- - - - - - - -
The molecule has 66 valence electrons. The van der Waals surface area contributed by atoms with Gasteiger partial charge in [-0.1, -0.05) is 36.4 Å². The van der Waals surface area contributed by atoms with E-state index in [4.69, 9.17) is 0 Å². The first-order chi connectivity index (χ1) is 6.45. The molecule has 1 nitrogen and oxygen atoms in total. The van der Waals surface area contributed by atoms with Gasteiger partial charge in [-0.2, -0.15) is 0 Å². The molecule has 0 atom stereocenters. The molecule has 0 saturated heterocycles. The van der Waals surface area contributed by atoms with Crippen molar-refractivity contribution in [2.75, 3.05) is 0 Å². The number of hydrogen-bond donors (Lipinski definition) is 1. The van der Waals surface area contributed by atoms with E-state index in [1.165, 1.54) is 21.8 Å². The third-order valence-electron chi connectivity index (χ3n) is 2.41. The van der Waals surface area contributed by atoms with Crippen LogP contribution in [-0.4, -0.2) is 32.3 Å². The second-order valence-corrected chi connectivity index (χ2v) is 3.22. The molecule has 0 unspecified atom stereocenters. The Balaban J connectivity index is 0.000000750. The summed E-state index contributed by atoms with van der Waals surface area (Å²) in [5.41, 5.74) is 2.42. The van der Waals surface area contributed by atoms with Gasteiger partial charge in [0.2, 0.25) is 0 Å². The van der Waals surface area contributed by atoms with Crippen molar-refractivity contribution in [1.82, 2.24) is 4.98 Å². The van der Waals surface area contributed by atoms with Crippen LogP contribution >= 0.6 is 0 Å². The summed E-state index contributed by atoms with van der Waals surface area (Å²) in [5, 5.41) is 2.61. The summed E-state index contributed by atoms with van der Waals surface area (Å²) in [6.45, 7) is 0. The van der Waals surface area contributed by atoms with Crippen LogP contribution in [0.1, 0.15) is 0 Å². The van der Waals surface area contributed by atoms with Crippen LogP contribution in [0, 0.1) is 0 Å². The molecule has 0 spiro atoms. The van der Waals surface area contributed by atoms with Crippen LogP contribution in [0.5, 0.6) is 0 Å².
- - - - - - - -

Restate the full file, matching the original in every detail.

The molecule has 66 valence electrons. The van der Waals surface area contributed by atoms with Gasteiger partial charge in [-0.1, -0.05) is 36.4 Å². The van der Waals surface area contributed by atoms with E-state index in [4.69, 9.17) is 0 Å². The first-order chi connectivity index (χ1) is 6.45. The molecule has 1 nitrogen and oxygen atoms in total. The van der Waals surface area contributed by atoms with Gasteiger partial charge in [-0.2, -0.15) is 0 Å². The molecule has 0 atom stereocenters. The molecule has 0 saturated heterocycles. The van der Waals surface area contributed by atoms with Crippen molar-refractivity contribution in [2.75, 3.05) is 0 Å². The number of hydrogen-bond donors (Lipinski definition) is 1. The van der Waals surface area contributed by atoms with E-state index in [1.165, 1.54) is 21.8 Å². The third-order valence-electron chi connectivity index (χ3n) is 2.41. The van der Waals surface area contributed by atoms with Crippen LogP contribution in [-0.4, -0.2) is 32.3 Å². The second-order valence-corrected chi connectivity index (χ2v) is 3.22. The molecule has 0 unspecified atom stereocenters. The Balaban J connectivity index is 0.000000750. The summed E-state index contributed by atoms with van der Waals surface area (Å²) in [5.41, 5.74) is 2.42. The van der Waals surface area contributed by atoms with Gasteiger partial charge in [0.2, 0.25) is 0 Å². The van der Waals surface area contributed by atoms with Crippen molar-refractivity contribution in [1.82, 2.24) is 4.98 Å². The van der Waals surface area contributed by atoms with Crippen LogP contribution >= 0.6 is 0 Å². The summed E-state index contributed by atoms with van der Waals surface area (Å²) in [5, 5.41) is 2.61. The summed E-state index contributed by atoms with van der Waals surface area (Å²) in [6.45, 7) is 0. The van der Waals surface area contributed by atoms with Crippen LogP contribution in [0.1, 0.15) is 0 Å². The van der Waals surface area contributed by atoms with Crippen LogP contribution in [0, 0.1) is 0 Å². The molecule has 0 spiro atoms. The van der Waals surface area contributed by atoms with Crippen LogP contribution in [0.5, 0.6) is 0 Å².